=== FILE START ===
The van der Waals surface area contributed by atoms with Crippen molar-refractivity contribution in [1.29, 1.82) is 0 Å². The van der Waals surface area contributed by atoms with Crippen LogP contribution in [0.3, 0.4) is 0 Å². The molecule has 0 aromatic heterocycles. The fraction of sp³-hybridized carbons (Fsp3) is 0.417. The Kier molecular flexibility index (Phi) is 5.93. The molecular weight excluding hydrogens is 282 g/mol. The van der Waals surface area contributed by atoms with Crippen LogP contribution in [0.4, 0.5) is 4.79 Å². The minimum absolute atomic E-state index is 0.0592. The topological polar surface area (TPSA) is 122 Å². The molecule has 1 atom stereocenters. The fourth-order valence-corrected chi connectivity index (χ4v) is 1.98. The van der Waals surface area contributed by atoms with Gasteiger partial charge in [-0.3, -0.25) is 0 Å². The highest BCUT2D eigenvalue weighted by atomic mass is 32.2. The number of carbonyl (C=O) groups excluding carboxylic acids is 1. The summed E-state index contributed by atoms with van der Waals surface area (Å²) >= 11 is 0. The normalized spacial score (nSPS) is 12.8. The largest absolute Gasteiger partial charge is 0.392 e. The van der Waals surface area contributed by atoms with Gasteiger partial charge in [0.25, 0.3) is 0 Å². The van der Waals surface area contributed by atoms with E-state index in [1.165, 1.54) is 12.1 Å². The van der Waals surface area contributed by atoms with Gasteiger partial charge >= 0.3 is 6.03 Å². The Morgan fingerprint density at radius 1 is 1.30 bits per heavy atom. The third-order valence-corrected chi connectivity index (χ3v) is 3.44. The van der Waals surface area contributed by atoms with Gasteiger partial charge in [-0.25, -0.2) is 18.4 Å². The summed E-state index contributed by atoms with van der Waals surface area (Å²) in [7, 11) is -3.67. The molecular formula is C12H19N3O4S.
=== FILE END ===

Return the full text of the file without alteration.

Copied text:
The van der Waals surface area contributed by atoms with Crippen molar-refractivity contribution in [1.29, 1.82) is 0 Å². The van der Waals surface area contributed by atoms with Crippen LogP contribution in [0.3, 0.4) is 0 Å². The molecule has 0 aromatic heterocycles. The fraction of sp³-hybridized carbons (Fsp3) is 0.417. The Kier molecular flexibility index (Phi) is 5.93. The molecular weight excluding hydrogens is 282 g/mol. The van der Waals surface area contributed by atoms with Crippen LogP contribution in [0.4, 0.5) is 4.79 Å². The minimum absolute atomic E-state index is 0.0592. The topological polar surface area (TPSA) is 122 Å². The molecule has 1 atom stereocenters. The fourth-order valence-corrected chi connectivity index (χ4v) is 1.98. The van der Waals surface area contributed by atoms with Gasteiger partial charge in [-0.3, -0.25) is 0 Å². The highest BCUT2D eigenvalue weighted by atomic mass is 32.2. The number of carbonyl (C=O) groups excluding carboxylic acids is 1. The summed E-state index contributed by atoms with van der Waals surface area (Å²) >= 11 is 0. The normalized spacial score (nSPS) is 12.8. The largest absolute Gasteiger partial charge is 0.392 e. The van der Waals surface area contributed by atoms with Gasteiger partial charge in [0.25, 0.3) is 0 Å². The van der Waals surface area contributed by atoms with E-state index in [1.165, 1.54) is 12.1 Å². The van der Waals surface area contributed by atoms with Gasteiger partial charge >= 0.3 is 6.03 Å². The Morgan fingerprint density at radius 1 is 1.30 bits per heavy atom. The third-order valence-corrected chi connectivity index (χ3v) is 3.44. The van der Waals surface area contributed by atoms with Gasteiger partial charge in [-0.25, -0.2) is 18.4 Å². The summed E-state index contributed by atoms with van der Waals surface area (Å²) in [7, 11) is -3.67. The molecular formula is C12H19N3O4S.